`Queen` review: Queen Kangana Ranaut rules the Box Office
By Aparna Mudi
Self discovery is a premise oft explored by the female centric movie makers in India. Vikas Bahl`s `Queen` is one that has been told with sensitivity.
There is an element of Rani Mehra, from Rajouri, doing home economics from a college is south Delhi, in the middle class girls of India. She has grown up knowing that she has to live by the choices of the elders and then her husband once she get`s married. Life only takes a turn once her marriage is called off by Vijay and she decides to go on her honeymoon alone.
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Kangana is superb as Rani, she has used every ounce of her talent to be the perfect fit as a somewhat scared, `unsophisticated`, conservative Indian girl out, exploring two unknown cities in Europe. Rajkumar Rao has a small part but he will get you to identify with him as any of the umpteen regressive Indian youth who love to make decisions for their spouses, and yet want them to be the arm candies to be shown off to others. The rest of the cast is overshadowed by Kangana`s presence throughout the movie.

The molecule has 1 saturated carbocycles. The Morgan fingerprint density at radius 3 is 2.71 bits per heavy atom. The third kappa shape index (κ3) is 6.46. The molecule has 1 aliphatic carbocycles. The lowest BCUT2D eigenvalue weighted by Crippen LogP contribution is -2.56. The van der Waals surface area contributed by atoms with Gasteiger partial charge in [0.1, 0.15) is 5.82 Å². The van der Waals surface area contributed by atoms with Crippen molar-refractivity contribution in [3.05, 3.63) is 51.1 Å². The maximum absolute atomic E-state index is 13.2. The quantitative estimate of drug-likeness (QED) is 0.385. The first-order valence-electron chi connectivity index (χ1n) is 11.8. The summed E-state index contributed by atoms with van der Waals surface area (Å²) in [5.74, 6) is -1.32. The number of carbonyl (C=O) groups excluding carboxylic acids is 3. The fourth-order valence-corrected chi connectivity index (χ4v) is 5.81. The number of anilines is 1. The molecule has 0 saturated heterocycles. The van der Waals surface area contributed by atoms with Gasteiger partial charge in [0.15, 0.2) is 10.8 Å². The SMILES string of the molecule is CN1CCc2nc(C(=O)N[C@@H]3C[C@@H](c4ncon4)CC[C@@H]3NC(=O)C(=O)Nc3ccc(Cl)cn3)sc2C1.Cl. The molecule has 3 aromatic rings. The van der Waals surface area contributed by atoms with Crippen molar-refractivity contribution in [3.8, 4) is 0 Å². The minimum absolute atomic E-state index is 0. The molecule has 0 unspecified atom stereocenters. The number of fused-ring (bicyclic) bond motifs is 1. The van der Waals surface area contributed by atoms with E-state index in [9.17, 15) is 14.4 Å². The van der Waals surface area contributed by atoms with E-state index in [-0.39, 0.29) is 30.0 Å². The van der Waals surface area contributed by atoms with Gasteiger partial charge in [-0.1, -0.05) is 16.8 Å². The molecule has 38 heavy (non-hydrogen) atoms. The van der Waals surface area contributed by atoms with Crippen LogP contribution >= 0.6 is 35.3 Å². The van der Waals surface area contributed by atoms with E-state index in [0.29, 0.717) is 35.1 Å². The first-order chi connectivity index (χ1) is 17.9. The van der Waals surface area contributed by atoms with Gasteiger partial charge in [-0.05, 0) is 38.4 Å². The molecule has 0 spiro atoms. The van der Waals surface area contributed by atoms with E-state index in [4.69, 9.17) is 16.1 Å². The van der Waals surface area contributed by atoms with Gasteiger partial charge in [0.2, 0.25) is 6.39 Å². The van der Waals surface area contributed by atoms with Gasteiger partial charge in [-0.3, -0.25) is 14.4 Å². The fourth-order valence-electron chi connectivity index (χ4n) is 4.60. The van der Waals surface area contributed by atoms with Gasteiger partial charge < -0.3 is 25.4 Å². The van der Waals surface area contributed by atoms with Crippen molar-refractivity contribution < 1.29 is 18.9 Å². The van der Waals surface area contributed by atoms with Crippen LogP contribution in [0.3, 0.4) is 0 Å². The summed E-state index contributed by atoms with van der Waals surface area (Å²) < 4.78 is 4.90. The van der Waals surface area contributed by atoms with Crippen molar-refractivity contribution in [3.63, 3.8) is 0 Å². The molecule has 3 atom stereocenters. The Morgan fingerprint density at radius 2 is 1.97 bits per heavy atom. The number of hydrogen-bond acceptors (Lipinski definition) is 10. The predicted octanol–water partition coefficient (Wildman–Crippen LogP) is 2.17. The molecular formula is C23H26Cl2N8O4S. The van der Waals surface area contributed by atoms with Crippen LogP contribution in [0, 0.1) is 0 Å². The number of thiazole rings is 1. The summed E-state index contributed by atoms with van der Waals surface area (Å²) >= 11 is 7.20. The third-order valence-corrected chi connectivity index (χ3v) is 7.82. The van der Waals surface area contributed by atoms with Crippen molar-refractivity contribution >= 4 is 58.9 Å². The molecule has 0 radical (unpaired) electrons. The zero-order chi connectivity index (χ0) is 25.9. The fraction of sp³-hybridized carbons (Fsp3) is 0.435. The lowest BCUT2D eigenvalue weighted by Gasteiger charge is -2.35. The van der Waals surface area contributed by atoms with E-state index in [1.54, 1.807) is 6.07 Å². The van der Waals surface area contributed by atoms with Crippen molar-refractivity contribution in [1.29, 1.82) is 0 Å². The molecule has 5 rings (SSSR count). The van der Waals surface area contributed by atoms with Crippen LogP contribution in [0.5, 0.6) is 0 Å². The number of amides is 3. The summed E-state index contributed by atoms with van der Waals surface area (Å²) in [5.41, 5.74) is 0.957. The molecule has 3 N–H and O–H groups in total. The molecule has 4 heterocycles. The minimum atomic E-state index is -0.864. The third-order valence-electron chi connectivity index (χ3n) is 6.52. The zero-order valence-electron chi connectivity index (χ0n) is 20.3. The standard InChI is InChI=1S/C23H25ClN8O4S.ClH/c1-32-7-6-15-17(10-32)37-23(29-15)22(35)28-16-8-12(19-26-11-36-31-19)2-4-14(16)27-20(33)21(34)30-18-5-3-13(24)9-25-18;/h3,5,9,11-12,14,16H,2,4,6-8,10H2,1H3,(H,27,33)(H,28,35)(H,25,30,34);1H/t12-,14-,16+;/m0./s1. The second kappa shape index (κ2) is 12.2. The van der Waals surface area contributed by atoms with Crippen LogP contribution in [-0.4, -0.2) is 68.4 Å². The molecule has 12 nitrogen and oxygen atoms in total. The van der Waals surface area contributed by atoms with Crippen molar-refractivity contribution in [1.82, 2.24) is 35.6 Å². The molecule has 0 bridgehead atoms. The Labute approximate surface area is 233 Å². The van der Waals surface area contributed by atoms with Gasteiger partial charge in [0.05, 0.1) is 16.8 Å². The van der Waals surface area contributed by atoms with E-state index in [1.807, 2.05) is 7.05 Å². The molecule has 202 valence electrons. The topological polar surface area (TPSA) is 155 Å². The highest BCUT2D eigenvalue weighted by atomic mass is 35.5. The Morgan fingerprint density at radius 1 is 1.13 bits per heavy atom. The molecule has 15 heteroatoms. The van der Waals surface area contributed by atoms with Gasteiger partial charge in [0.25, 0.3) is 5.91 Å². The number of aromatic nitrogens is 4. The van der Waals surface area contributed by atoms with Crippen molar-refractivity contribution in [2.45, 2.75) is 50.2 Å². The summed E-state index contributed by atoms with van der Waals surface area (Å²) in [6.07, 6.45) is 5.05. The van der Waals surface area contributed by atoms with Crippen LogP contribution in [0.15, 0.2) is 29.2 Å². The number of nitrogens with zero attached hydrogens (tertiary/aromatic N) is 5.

It starts off as a love story that has gone wrong. The first half of the movie unfolds rather slowly, interspersed with a lot of songs and you kind of know where the story is heading. But, Rani`s character does not lose her inherent cultural upbringing even when she is drunk in a Paris party. In one scene she gets drunk and loses her inhibitions and starts dancing. That moment of letting go is not a `behenji to babe` moment for Rani. She keeps her character intact. That is the magic of Vikas. The changes he invoked in the character of Rani through her journey are subtle. The entire story is based on Rani as the central character. Not once does Bahl get lost in the touristy spots of Paris and Amsterdam. He stays focussed on her reservations, of her accepting change, of Rani`s albeit late blooming.
The other plus point of the movie is that it is not preachy, it shows both the conservative and the modern flashy women perfectly acknowledging each other without judgments. It celebrates what Rani is, with the understanding of her strengths and shortcomings.
The music by Amit Trivedi is progressive and ranges from the sad `Ranjha` sans any background music to the great build up to the powerful tracks of `Jugni` and `Badra Bahaar`. `Badra Bahaar` reminds you of `O Pardesi` from `Dev D`. Amit Trivedi has proved himself to be a fantastic music director with soundtracks from the likes of `Wake Up Sid`, `Udaan`, `Dev D` and `Lootera`. `Queen` is a great addition to his discography.
Vikas has brought forward the side Kangana that was lost after `Gangster`. The story is etched out well, and it is perfect for the Women`s day theme. Watch the movie to break free from whatever holds you back, and of course Kangana Ranaut.